Thursday, March 10, 2011

Things that Don't Suck: Doonesbury

The funny thing about newspaper comic strips—I mean “funny” not as in “ha ha, good joke” but as in “strange, unsettling, troubling”—is how bad they are. Unacceptably bad, really terrible, just shockingly awful, especially when you consider the thousands of people who are drawing pictures and writing jokes and thinking of stories at this very second—why do so many comic strips seem to be created by those who can do none of these things? Why do so many strips hit the trifecta of being poorly drawn, unfunny, and consisting of characters who are just cardboard cutouts delivering stale jokes that weren’t funny the first time you heard them? Why, oh why Lord, in a universe where only so much time is allotted to us to enjoy earthly pleasures, does Momma exist?

Here’s where I could start researching the history of the syndication system, where I could discuss the demographics of most newspaper comics readers (my guess is they are very old and prone to writing letters when their favorite strips are cancelled) and the general tendency of mass media to produce bland entertainment that enfolds our daily existence like a soggy beige envelope—but lets skip all that. Let’s talk about Doonesbury instead, which for me is the last of the great comic strips, something akin to a the last majestic dinosaur struggling through the ashen landscape surrounded by malnourished rodents picking at the bones of his contemporaries.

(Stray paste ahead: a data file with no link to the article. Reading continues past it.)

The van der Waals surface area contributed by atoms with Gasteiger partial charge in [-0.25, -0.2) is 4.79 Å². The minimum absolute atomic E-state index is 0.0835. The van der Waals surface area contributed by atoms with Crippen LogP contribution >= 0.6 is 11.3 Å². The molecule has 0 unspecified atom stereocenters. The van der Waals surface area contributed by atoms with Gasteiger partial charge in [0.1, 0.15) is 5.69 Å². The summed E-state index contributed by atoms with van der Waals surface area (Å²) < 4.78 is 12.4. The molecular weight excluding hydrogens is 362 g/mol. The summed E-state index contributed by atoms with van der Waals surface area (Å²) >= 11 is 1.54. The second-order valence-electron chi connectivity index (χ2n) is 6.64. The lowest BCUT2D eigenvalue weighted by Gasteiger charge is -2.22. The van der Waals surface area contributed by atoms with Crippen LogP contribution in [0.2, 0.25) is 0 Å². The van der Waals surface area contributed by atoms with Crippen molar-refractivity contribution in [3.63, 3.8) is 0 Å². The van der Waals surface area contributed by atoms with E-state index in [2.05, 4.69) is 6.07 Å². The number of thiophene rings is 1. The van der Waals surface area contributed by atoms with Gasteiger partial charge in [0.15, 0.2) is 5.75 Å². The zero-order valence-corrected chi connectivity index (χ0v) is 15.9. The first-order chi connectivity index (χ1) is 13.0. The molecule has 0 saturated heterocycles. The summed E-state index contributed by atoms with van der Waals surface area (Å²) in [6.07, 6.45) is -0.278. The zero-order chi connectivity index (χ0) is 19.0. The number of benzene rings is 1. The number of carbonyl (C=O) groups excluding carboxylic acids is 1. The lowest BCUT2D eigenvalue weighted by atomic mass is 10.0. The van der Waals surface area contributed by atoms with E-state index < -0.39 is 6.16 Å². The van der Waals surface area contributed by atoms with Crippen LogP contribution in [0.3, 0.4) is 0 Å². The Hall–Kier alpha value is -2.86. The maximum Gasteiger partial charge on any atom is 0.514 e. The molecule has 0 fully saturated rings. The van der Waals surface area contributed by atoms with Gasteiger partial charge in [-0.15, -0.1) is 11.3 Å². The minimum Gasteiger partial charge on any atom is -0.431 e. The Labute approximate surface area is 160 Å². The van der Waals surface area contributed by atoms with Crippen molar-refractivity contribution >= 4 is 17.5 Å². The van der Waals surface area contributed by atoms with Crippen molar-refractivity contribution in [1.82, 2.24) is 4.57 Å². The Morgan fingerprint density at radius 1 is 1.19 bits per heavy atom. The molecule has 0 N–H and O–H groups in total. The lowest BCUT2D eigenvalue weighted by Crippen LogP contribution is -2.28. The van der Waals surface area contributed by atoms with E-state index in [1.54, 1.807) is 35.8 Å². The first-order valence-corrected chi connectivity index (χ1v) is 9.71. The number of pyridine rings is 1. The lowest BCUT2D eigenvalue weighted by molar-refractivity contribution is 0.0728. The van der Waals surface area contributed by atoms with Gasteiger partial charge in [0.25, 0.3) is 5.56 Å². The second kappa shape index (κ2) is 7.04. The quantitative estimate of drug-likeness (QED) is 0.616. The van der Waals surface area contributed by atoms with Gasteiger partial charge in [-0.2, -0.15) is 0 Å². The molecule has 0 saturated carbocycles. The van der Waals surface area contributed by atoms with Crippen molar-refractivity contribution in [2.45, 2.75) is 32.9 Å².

What non-comics fans don’t think about very often is there were really great comic strips in the past, a roster I’d say includes Peanuts, Krazy Kat, Pogo, a bunch of classic adventure strips like Dick Tracy and Little Orphan Annie, Nemo’s Adventures in Slumberland (still trippy to look at after all these years), Gasoline Alley in its way—it was the first strip in which the characters aged, a rare feature that Doonesbury adopted—and more recently Calvin and Hobbes, Bloom County, and maybe The Far Side, but really the art for that last strip is pretty sub-par compared to the rest of the list. A few of those strips still survive today, but they are horrifying zombie carcasses of their former selves who should be shotgunned out of the pages of the papers they appear in (take a look at old Gasoline Alley strips—Fantagraphics has been putting out anthologies—and you’ll see how the strip has changed, mostly for the worse). There’s a lot of variety in all those strips I just mentioned, but all of their creators put blood and sweat, if not tears, into the work every day. Today so, so many strips are two or three panels with lazy linework, one bubble of dialogue per panel, and a flat punchline. They simply don’t try.